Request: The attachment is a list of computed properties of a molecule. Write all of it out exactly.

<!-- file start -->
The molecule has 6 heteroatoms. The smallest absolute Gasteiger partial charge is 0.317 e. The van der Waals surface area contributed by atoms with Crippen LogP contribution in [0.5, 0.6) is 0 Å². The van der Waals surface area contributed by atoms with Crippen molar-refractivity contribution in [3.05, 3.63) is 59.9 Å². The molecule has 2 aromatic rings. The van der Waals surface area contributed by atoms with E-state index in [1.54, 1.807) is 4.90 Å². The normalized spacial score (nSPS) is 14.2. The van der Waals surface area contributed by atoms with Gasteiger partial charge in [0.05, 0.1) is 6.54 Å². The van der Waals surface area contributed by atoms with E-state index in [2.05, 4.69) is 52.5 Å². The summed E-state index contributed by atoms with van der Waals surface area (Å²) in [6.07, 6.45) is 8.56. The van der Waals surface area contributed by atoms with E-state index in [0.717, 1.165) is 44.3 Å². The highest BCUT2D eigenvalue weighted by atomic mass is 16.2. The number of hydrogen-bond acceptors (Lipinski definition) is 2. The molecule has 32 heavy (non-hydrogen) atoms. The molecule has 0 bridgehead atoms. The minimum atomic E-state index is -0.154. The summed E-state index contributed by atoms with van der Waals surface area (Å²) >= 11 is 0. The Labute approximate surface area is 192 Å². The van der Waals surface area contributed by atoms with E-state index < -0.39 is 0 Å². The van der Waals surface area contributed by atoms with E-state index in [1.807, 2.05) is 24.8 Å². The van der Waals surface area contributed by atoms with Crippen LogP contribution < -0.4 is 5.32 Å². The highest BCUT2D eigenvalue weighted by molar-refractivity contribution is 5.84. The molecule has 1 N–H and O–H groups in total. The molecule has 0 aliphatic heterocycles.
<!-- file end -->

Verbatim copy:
The molecule has 6 heteroatoms. The smallest absolute Gasteiger partial charge is 0.317 e. The van der Waals surface area contributed by atoms with Crippen LogP contribution in [0.5, 0.6) is 0 Å². The van der Waals surface area contributed by atoms with Crippen molar-refractivity contribution in [3.05, 3.63) is 59.9 Å². The molecule has 2 aromatic rings. The van der Waals surface area contributed by atoms with E-state index in [1.54, 1.807) is 4.90 Å². The normalized spacial score (nSPS) is 14.2. The van der Waals surface area contributed by atoms with Gasteiger partial charge in [0.05, 0.1) is 6.54 Å². The van der Waals surface area contributed by atoms with E-state index in [2.05, 4.69) is 52.5 Å². The summed E-state index contributed by atoms with van der Waals surface area (Å²) in [6.07, 6.45) is 8.56. The van der Waals surface area contributed by atoms with E-state index in [0.717, 1.165) is 44.3 Å². The highest BCUT2D eigenvalue weighted by atomic mass is 16.2. The number of hydrogen-bond acceptors (Lipinski definition) is 2. The molecule has 32 heavy (non-hydrogen) atoms. The molecule has 0 bridgehead atoms. The minimum atomic E-state index is -0.154. The summed E-state index contributed by atoms with van der Waals surface area (Å²) >= 11 is 0. The Labute approximate surface area is 192 Å². The van der Waals surface area contributed by atoms with E-state index < -0.39 is 0 Å². The van der Waals surface area contributed by atoms with E-state index in [1.807, 2.05) is 24.8 Å². The van der Waals surface area contributed by atoms with Crippen LogP contribution < -0.4 is 5.32 Å². The highest BCUT2D eigenvalue weighted by molar-refractivity contribution is 5.84. The molecule has 1 N–H and O–H groups in total. The molecule has 0 aliphatic heterocycles.